If you've seen my .sig, you'll probably know that I have a recumbent bike. If you'd like to see some pictures of a wide assortment of 'bents, and other Human Powered Vehicles, a visit out to Sonoma to the International Human Powered Vehicle Association is in order. You may also wish to check out the home pages of some fellow recumbent riders. If you wish, you can read my FAQ on these rather weird bikes that tend to get one's picture in the paper. I was rather surprised recently to see the results of a Webcrawler search on the word "recumbent."
A little experiment. Try to see if you can see how this picture was put together. It is not as it seems. (A picture of 2 recumbents and their riders at the top of a snowy Swiss mountain pass resides here.)
When I realized the Appalachian Trail was homeless, I made a home page for it.
How about some language-oriented humor ? (At least I thought this was very funny...)
If you've never been to a Free-Net-like place, you might want to visit CapAccess in Washington, D.C. where the login is: guest and the password is: visitor. If you want to leave the U.S, try the National Capital Freenet in Ottawa where the login is: guest. There are already Free-Nets in Finland, Germany and the Netherlands and down the road, ones are scheduled to come online in Italy, Ireland and the Philippines...and no telling where after that. You can reach a great many FreeNets and Community Networks via the Free-Nets Home Page. If you'd like to visit a free public access UNIX site, try aburt's Nyx, Spirit of the Night. An assortment of further community networks can be found using the Library of Congress. There's also an article on the topic that I wrote for a recent Matrix News. And here are some CapFolks' Home Pages. And here is a remarkable story of courage by a fellow named Jaime Fradera who I happened to meet one day on the Denver Freenet, a system I've almost never used.
In my perusals of various link lists, I keep expecting to come upon a link to the Nomadic Research Labs but, as of yet, I haven't found one. (But then again, I haven't done a very thorough exploration of the Web.) Anyway, I thought I'd include one here. This is the website of Steve Roberts, who's been nomadding around the U.S. for the last decade or so on his recumbent bike, loaded with a massive amount of electronic gadgetry. At the time of this writing, the lab is in San Diego where there is an on-going boat-outfitting project, where a pedal-powered boat is being readied to move the travels from roads to waterways. ...and then there are some other Technomads' pages. Then there is a very low-tech nomad named Vincent whom you can read about.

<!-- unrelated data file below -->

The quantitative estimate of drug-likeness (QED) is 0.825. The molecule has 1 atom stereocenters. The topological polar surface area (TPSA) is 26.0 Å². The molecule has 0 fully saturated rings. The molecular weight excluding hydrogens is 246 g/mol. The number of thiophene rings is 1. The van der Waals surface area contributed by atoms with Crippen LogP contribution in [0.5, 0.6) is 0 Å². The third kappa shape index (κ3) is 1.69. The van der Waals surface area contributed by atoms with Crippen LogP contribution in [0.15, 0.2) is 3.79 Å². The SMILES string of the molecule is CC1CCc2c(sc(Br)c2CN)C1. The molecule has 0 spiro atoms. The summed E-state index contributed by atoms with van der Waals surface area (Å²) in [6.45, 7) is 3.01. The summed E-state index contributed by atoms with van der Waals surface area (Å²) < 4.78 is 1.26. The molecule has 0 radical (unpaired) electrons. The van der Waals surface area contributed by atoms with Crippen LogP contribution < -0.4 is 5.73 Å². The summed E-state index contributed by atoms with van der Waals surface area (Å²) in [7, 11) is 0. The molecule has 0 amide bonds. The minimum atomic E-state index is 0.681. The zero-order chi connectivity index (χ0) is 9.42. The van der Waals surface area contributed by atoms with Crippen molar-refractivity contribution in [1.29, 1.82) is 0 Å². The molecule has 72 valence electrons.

Thanks to the NCF in Ottawa for letting me know about
this Random way to access the WWW. Its name is
URouLette and was put together by a branch of the CIA out in
Kansas. (Kansas U. folks: this was not meant to be serious. I
didn't *really* think you guys had ties to the aforementioned
organization. But with all your protestations, I'm now beginning
You may Return to the top of my home page or you may go to an unspecified location...
The last, but not least of links... Go any place in the World or go directly to Poland.
If you have a moment, please drop a line here.
BTW - This page was just written up as a simple ascii document, with those added HTML codes. To see the coded version - if you're using Lynx (which is the simple text-browser and all I use so far) the command is: \ That should give you a clue as to how easy it is to create the basic document, even without using any of the HTML software, most of which seems to require Windows or a Mac. Once you find out where to put your home.html document (and any other .html documents), you just need to make sure you have the permissions set properly. (chmod 644 for UNIX) Here is a nice collection of documents about writing HTML.
Here's my machine-generated home page. I just put this up on December 18 and have not yet looked at it myself.
Testing newsgroup connections:
Home page for Malta